To increase the chance of knowledge uptake in public health policies, we recommend the following: 1) National health authorities should create an online repository where researchers can upload their research findings (and abstracts in the local language); 2) Academics should emphasize the importance of research in university medical training; 3) Upon submission to a journal, researchers should systematically provide a translation of their abstracts in the language of the country where the research was conducted (an abstract in Khmer of this article is available upon request to the corresponding author).

Publishing is only a part of the KT process. The bridge between research and public health needs to be paved with more than publications and good intentions. Building this bridge should start from both sides of the gap: it should occur early on in the research and policymaking processes, and it should involve a variety of complementary KT interventions.


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We acknowledge Mr Rithy Try for his participation in the data collection from SCImago Journal & Country Rank internet portal. This research received no specific grant from any funding agency in the public, commercial or not-for-profit sectors.

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Correspondence to Sophie Goyet.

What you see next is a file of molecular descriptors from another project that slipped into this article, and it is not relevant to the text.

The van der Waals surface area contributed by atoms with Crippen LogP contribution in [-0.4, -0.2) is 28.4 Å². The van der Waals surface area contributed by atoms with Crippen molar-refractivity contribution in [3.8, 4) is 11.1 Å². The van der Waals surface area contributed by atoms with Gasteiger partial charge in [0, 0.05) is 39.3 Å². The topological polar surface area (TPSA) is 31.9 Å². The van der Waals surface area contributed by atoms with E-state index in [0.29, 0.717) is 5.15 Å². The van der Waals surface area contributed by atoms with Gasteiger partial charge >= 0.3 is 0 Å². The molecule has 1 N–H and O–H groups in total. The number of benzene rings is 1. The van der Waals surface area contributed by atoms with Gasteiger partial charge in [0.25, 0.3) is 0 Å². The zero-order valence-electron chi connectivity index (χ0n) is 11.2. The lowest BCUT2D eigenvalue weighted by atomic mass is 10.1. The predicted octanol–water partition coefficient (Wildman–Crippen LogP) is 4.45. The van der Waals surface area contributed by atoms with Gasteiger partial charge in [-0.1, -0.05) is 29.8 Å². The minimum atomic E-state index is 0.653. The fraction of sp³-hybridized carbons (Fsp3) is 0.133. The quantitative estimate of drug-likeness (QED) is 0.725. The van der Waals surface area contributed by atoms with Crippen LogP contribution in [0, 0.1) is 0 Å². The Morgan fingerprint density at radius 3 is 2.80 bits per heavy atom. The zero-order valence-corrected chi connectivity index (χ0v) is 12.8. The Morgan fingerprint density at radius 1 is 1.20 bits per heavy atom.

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The authors declare that they have no competing interests.

Authors’ contributions

SG, HB, PI, and TF conceived and designed the study. SG, ST, and SS performed the study. SG analyzed the data and wrote the manuscript. HB, RF, AT, TF, and PI gave the iterative comments on the manuscript. All authors participated in its improvement. All authors read and approved the final manuscript.

Additional files

Additional file 1:

Search strategy. This document presents the key words and filters used for each source of articles explored, as well as the number of hits obtained.

Additional file 2:

Systematic review PRISMA check list. The PRISMA check list presents the characteristics of this systematic review.

Additional file 3:

Comparison of publications on health with the 2004 burden of diseases estimation, Cambodia, 2000 to 2012. This table displays the differential between the number of publications from 2000 to 2012 and the 2004 contribution to the burden of disease for each topic.

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Goyet, S., Touch, S., Ir, P. et al. Gaps between research and public health priorities in low income countries: evidence from a systematic literature review focused on Cambodia. Implementation Sci 10, 32 (2015).